Fan JG, Kim SU, Wong VW. New trends on obesity and NAFLD in Asia. J Hepatol. 2017;67(4):862–73.
Younossi ZM, Koenig AB, Abdelatif D, Fazel Y, Henry L, Wymer M. Global epidemiology of nonalcoholic fatty liver disease-Meta-analytic assessment of prevalence, incidence, and outcomes. Hepatology. 2016;64(1):73–84.
Li J, Zou B, Yeo YH, Feng Y, Xie X, Lee DH, Fujii H, Wu Y, Kam LY, Ji F, et al. Prevalence, incidence, and outcome of non-alcoholic fatty liver disease in Asia, 1999–2019: a systematic review and meta-analysis. Lancet Gastroenterol Hepatol. 2019;4(5):389–98.
Friedman SL, Neuschwander-Tetri BA, Rinella M, Sanyal AJ. Mechanisms of NAFLD development and therapeutic strategies. Nat Med. 2018;24(7):908–22.
Zhao CW, Gao YH, Song WX, Liu B, Ding L, Dong N, Qi X. An update on the emerging role of resistin on the pathogenesis of osteoarthritis. Mediat Inflamm. 2019;2019:1532164.
Ahadi M, Molooghi K, Masoudifar N, Beheshti Namdar A, Vossoughinia H, Farzanehfar M. A review of non-alcoholic fatty liver disease in non-obese and lean individuals. J Gastroenterol Hepatol. 2021;36(6):1497–507.
Brunner KT, Henneberg CJ, Wilechansky RM, Long MT. Nonalcoholic fatty liver disease and obesity treatment. Curr Obes Rep. 2019;8(3):220–8.
Cai H, Qin YL, Shi ZY, Chen JH, Zeng MJ, Zhou W, Chen RQ, Chen ZY. Effects of alternate-day fasting on body weight and dyslipidaemia in patients with non-alcoholic fatty liver disease: a randomised controlled trial. BMC Gastroenterol. 2019;19(1):219.
Malakar AK, Choudhury D, Halder B, Paul P, Uddin A, Chakraborty S. A review on coronary artery disease, its risk factors, and therapeutics. J Cell Physiol. 2019;234(10):16812–23.
Assy N, Djibre A, Farah R, Grosovski M, Marmor A. Presence of coronary plaques in patients with nonalcoholic fatty liver disease. Radiology. 2010;254(2):393–400.
Arslan U, Yenerçağ M. Relationship between non-alcoholic fatty liver disease and coronary heart disease. World J Clin Cases. 2020;8(20):4688–99.
Patil R, Sood GK. Non-alcoholic fatty liver disease and cardiovascular risk. World J Gastrointest Pathophysiol. 2017;8(2):51–8.
Wong VW, Wong GL, Yeung JC, Fung CY, Chan JK, Chang ZH, Kwan CT, Lam HW, Limquiaco J, Chim AM, et al. Long-term clinical outcomes after fatty liver screening in patients undergoing coronary angiogram: a prospective cohort study. Hepatology. 2016;63(3):754–63.
Arslan U, Türkoğlu S, Balcioğlu S, Tavil Y, Karakan T, Cengel A. Association between nonalcoholic fatty liver disease and coronary artery disease. Coron Artery Dis. 2007;18(6):433–6.
Stahl EP, Dhindsa DS, Lee SK, Sandesara PB, Chalasani NP, Sperling LS. Nonalcoholic fatty liver disease and the heart: JACC state-of-the-art review. J Am Coll Cardiol. 2019;73(8):948–63.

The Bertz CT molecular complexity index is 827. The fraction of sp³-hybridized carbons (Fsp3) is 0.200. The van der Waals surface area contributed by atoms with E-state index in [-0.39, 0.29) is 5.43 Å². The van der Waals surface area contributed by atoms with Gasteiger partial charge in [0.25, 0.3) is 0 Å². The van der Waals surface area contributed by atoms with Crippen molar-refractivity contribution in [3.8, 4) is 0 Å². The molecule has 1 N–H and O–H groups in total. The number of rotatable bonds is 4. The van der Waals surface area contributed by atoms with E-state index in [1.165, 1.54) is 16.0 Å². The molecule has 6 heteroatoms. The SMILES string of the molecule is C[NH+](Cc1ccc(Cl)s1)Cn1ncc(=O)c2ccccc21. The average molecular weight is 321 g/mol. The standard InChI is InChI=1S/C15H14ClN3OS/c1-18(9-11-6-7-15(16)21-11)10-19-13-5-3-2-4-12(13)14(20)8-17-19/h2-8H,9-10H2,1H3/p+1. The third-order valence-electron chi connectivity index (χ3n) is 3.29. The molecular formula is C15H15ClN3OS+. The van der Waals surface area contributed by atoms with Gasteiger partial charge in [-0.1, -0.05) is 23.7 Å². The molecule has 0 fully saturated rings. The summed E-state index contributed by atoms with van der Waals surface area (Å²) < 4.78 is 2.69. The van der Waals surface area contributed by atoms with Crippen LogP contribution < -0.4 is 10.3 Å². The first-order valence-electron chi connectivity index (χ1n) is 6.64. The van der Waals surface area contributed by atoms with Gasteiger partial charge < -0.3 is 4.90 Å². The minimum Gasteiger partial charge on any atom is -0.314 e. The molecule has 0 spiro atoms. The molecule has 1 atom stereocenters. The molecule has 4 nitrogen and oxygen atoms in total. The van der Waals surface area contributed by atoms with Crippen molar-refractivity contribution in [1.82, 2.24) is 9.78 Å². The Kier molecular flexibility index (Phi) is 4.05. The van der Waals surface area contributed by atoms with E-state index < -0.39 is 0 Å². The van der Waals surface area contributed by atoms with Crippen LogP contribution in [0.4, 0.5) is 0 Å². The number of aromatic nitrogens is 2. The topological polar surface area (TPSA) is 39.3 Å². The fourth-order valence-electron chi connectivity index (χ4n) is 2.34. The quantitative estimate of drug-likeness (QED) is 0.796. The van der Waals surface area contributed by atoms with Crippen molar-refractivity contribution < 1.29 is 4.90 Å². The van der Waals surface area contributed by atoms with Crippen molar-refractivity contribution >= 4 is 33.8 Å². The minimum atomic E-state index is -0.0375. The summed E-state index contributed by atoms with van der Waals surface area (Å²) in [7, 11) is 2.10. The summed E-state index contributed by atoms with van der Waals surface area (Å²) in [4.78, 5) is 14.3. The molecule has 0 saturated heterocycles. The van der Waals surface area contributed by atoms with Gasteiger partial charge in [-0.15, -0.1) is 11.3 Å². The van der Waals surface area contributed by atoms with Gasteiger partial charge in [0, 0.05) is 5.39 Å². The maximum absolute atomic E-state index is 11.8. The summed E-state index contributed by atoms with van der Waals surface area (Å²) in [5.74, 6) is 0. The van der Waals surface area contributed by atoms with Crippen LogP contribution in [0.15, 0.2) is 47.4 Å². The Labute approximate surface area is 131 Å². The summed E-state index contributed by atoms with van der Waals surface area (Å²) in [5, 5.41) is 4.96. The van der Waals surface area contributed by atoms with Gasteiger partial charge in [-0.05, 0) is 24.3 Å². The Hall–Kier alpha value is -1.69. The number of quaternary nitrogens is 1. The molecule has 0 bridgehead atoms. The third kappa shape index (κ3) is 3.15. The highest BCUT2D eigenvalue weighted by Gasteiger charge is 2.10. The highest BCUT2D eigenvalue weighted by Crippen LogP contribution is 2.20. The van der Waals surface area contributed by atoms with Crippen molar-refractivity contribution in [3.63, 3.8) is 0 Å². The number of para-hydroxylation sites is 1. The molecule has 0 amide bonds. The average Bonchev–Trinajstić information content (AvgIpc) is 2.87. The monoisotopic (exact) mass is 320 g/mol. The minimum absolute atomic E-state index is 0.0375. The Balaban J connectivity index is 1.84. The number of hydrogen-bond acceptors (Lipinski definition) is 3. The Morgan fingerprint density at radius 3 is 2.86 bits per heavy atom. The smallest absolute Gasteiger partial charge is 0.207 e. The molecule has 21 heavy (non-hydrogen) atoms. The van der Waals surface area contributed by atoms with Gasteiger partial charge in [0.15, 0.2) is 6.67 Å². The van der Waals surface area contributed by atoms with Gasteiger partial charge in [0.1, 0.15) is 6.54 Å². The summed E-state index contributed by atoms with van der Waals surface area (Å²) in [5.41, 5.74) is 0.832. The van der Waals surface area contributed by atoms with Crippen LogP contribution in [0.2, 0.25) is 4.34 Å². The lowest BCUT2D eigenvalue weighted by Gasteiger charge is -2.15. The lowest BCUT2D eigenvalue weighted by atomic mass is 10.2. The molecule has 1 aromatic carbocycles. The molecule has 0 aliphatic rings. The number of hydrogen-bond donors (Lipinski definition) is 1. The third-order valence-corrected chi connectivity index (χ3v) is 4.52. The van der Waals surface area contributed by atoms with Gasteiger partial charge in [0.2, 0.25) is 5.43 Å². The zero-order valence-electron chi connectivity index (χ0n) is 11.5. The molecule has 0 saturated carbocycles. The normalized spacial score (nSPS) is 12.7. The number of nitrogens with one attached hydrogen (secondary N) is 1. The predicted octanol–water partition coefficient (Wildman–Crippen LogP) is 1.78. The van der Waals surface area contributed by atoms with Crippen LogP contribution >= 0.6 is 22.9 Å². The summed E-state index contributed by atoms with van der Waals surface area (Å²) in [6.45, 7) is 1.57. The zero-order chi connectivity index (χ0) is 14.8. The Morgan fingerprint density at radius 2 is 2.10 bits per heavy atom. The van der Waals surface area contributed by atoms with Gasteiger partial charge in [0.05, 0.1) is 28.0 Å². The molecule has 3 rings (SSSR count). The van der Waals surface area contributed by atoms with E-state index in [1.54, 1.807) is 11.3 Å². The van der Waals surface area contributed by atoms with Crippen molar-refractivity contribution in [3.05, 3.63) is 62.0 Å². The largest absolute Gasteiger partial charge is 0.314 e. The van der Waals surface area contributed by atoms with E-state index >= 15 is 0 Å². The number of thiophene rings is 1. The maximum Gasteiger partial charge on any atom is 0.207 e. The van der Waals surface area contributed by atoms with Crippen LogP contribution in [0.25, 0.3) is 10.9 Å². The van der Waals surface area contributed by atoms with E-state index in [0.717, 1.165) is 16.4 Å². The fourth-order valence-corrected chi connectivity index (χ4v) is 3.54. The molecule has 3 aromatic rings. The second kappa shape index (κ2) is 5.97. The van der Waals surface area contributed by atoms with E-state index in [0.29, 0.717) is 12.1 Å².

Wang L, Jing J, Fu Q, Tang X, Su L, Wu S, Li G, Zhou L. Association study of genetic variants at newly identified lipid gene TRIB1 with coronary heart disease in Chinese Han population. Lipids Health Dis. 2015;14:46.
Liu Q, Xue F, Meng J, Liu SS, Chen LZ, Gao H, Geng N, Jin WW, Xin YN, Xuan SY. TRIB1 rs17321515 and rs2954029 gene polymorphisms increase the risk of non-alcoholic fatty liver disease in Chinese Han population. Lipids Health Dis. 2019;18(1):61.
Smetnev S, Klimushina M, Kutsenko V, Kiseleva A, Gumanova N, Kots A, Skirko O, Ershova A, Yarovaya E, Metelskaya V, et al. Associations of SNPs of the ADIPOQ Gene with Serum Adiponectin Levels, Unstable Angina, and Coronary Artery Disease. Biomolecules. 2019;9(10):537.
Liu M, Liu S, Shang M, Liu X, Wang Y, Li Q, Mambiya M, Yang L, Zhang Q, Zhang K, et al. Association between ADIPOQ G276T and C11377G polymorphisms and the risk of non-alcoholic fatty liver disease: an updated meta-analysis. Mol Genet Genomic Med. 2019;7(5):e624.
Posadas-Sánchez R, López-Uribe ÁR, Posadas-Romero C, Pérez-Hernández N, Rodríguez-Pérez JM, Ocampo-Arcos WA, Fragoso JM, Cardoso-Saldaña G, Vargas-Alarcón G. Association of the I148M/PNPLA3 (rs738409) polymorphism with premature coronary artery disease, fatty liver, and insulin resistance in type 2 diabetic patients and healthy controls. The GEA study. Immunobiology. 2017;222(10):960–6.
Zain SM, Mohamed Z, Mahadeva S, Cheah PL, Rampal S, Chin KF, Mahfudz AS, Basu RC, Tan HL, Mohamed R. Impact of leptin receptor gene variants on risk of non-alcoholic fatty liver disease and its interaction with adiponutrin gene. J Gastroenterol Hepatol. 2013;28(5):873–9.